I am often asked to conduct tastings or classes for people who want to learn more about wine –or at least gain a greater appreciation for it. And I often get some really great questions, things that people have wanted to know for years but have been afraid to ask. So, to help demystify wine, I’m going to answer some of the most frequently asked questions here…
Are ratings or wine scores a good guide to whether a wine will be good?
Think of wine ratings or scores like movie ratings. Sometimes they can be really subjective and inaccurate and sometimes they are spot-on. Absent any other information, they might be helpful to you when choosing between two similar wines on the shelf in the wine shop, but I like to say: form your own opinion and drink what you like.
Do I need a different glass for each type of wine?
No. Although you can invest in every type of wine glass from Riesling to Bordeaux, it’s not necessary when you are starting out. A basic white wine glass or an all-purpose wine glass is fine to begin with. Let your collection of glasses grow with your tastes and knowledge. The more advanced wine taster will notice how the shape of the glass improves the enjoyment of the wine, but if you are a novice, don’t stress yourself out trying to complete your set.
Can I leave my red wine at room temperature?
Actually, no. Red wines will benefit from a slight cooling-off. Room temperature here in the U.S. is typically too warm to really enjoy reds as they were intended. At home, pop your reds into the fridge for 15-20 minutes before serving.
Are screw caps OK?
Yes, in fact some winemakers think the metal screw cap is the ideal closure, ensuring that the wine gets to the consumer in the best condition. It is commonly thought that screw caps are good closures for everyday drinking wines, i.e., about 98 percent of the wine sold – what you will commonly find in the local wine shop and grocery store. But some believe that long, natural corks are the best closure for wine made to age. The natural cork allows the impartation of a certain amount of air into the wine. This is part of the aging process that gives aged wine its character.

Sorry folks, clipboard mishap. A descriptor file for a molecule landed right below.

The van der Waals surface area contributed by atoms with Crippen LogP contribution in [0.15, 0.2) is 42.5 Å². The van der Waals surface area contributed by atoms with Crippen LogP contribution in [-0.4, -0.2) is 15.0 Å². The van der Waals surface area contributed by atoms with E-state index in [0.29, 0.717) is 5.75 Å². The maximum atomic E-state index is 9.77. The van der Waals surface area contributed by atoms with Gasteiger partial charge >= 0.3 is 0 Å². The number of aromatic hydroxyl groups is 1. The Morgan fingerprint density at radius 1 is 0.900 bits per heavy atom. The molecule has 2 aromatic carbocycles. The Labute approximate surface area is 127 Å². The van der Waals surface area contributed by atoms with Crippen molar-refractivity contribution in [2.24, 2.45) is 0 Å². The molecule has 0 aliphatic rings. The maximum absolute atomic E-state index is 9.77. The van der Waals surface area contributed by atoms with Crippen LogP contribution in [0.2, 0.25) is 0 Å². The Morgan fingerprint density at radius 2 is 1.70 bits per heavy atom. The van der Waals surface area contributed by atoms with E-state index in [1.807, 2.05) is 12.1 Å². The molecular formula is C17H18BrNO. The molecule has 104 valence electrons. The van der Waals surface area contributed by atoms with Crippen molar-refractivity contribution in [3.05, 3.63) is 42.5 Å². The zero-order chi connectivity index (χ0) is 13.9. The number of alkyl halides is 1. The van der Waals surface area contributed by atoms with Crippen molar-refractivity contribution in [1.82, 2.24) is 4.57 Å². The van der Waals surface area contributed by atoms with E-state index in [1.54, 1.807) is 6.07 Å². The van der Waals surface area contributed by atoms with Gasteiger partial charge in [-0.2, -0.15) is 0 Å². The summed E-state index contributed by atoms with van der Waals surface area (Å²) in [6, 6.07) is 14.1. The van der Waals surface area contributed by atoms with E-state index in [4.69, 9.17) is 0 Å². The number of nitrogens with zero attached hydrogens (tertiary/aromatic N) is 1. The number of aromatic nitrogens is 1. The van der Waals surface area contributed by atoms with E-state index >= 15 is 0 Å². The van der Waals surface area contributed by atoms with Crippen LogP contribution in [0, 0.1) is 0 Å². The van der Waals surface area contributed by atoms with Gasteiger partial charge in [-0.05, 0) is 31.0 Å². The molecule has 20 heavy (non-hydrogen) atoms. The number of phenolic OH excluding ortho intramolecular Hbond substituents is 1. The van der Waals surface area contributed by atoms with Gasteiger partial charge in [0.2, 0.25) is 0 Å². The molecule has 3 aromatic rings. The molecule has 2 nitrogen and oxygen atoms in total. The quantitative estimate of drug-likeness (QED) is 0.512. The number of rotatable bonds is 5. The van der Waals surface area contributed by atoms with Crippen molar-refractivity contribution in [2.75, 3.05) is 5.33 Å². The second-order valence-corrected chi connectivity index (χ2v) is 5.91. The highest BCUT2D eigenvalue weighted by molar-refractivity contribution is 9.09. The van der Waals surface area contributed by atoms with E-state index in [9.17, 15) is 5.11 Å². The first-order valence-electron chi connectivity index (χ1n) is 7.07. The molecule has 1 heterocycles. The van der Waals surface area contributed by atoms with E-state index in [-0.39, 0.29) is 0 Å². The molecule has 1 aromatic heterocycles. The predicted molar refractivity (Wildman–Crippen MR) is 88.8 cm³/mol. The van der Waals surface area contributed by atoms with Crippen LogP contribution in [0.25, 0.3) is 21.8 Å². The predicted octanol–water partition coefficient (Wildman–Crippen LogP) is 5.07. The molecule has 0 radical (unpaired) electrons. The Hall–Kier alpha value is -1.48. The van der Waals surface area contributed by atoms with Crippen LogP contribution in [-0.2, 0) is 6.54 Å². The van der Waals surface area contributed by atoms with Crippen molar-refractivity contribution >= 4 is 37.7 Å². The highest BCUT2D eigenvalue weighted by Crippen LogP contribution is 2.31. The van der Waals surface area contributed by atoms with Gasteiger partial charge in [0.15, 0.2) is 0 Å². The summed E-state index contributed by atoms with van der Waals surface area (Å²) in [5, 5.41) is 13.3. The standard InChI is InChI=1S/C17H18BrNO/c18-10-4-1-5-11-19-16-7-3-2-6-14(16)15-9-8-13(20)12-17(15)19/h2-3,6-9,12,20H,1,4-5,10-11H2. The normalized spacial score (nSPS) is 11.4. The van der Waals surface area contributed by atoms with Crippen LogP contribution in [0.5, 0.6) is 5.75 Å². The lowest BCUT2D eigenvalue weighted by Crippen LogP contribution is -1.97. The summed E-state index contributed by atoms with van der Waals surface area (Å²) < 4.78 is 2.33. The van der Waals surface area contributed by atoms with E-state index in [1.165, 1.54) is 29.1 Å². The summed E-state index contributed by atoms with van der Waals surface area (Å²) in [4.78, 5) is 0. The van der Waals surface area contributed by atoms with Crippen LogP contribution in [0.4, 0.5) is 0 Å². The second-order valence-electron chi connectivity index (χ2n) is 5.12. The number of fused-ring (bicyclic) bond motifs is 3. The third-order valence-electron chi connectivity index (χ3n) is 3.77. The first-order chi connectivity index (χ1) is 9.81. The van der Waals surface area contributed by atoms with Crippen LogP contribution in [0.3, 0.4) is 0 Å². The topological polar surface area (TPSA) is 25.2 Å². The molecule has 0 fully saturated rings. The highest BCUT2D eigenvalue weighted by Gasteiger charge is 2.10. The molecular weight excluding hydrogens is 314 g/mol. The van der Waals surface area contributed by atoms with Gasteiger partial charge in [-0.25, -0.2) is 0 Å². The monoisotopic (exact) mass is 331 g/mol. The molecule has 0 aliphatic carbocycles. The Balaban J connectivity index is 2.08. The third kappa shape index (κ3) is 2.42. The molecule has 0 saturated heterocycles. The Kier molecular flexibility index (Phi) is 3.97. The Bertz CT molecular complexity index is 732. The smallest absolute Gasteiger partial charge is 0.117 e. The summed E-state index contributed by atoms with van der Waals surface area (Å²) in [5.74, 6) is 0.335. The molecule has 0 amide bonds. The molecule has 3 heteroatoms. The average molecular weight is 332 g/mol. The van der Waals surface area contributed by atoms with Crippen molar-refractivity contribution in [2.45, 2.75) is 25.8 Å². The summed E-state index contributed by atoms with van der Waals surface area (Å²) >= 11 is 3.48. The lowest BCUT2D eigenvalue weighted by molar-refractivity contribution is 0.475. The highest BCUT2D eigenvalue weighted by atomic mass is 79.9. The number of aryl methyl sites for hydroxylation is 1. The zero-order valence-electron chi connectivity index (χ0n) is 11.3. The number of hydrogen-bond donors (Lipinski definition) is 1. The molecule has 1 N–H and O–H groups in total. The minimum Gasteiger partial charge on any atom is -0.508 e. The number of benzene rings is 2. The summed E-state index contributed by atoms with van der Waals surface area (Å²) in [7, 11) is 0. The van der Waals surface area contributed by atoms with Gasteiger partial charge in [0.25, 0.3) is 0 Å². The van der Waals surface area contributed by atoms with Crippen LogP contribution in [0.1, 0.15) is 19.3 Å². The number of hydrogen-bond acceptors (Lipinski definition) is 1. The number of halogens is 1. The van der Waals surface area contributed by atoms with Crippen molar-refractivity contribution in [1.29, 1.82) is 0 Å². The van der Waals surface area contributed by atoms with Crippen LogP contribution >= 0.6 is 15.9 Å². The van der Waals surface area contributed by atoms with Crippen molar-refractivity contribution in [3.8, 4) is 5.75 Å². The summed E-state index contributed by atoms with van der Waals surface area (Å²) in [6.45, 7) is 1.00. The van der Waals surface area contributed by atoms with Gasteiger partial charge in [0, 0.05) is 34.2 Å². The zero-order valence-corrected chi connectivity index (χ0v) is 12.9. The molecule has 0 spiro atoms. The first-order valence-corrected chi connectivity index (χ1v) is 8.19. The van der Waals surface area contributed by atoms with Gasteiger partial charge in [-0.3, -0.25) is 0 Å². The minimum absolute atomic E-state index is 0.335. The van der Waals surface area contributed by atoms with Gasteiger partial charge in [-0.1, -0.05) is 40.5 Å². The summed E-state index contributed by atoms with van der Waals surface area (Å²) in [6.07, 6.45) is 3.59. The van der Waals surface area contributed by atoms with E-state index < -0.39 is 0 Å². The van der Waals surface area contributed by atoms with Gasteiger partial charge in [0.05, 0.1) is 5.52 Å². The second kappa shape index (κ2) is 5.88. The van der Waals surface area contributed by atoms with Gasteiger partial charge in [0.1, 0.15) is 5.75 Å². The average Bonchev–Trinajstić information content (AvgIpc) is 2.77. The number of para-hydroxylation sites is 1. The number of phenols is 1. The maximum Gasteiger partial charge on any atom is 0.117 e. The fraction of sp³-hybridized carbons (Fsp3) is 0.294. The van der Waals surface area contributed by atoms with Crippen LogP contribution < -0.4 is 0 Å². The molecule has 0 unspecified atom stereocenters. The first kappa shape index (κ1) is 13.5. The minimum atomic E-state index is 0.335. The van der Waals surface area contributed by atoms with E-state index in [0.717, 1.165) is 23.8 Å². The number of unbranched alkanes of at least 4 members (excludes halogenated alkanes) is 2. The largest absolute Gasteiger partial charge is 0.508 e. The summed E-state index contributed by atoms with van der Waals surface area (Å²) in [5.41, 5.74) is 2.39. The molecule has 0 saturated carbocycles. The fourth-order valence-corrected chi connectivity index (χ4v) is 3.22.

What’s the best way to start learning about wine?
I always recommend that students taste different wines at every opportunity. It’s easy to find a wine you like and stick to that. However, you will never expand your knowledge and train your palate to detect different flavors that way. When you go to a restaurant, order a different glass of something or ask if you can taste several wines before settling on one.
Does a high price guarantee that I’ll like the wine?
No, a high retail price might be an indicator of quality or of the popularity of a wine. It has no bearing on whether you will like it. Don’t discount reasonably priced wines. There are some great buys out there.
How do I get wine stains off clothes?
Try pouring a small amount of rubbing alcohol on the stain, with a white cloth underneath to absorb the stain. If the stain remains, try mixing hydrogen peroxide and Dawn dish liquid into a solution and spot-cleaning with this.
What are wine clubs and should I join one?
Generally, there are two types of wine clubs. The first type is run by individual wineries. It allows their customers to buy directly from them through the mail, thus cutting out the middlemen. If you like a particular wine or winery, this is a good option for you. You sign up for their mailing list of releases and, as a club member, you usually get first dibs on purchasing the upcoming vintages. The other type of club is run by a wine merchant or a retailer. You pay a fee to have their selection of wines sent to you monthly or quarterly. This type of club is good for beginning wine drinkers who want to get broad exposure to wines and don’t know what they like yet.
I hope this clears up some of the questions you, too, might have had about wine, and gets you ready to embark on your next great wine experience. Cheers!
If you have more questions, follow me on Twitter: @sharisheffield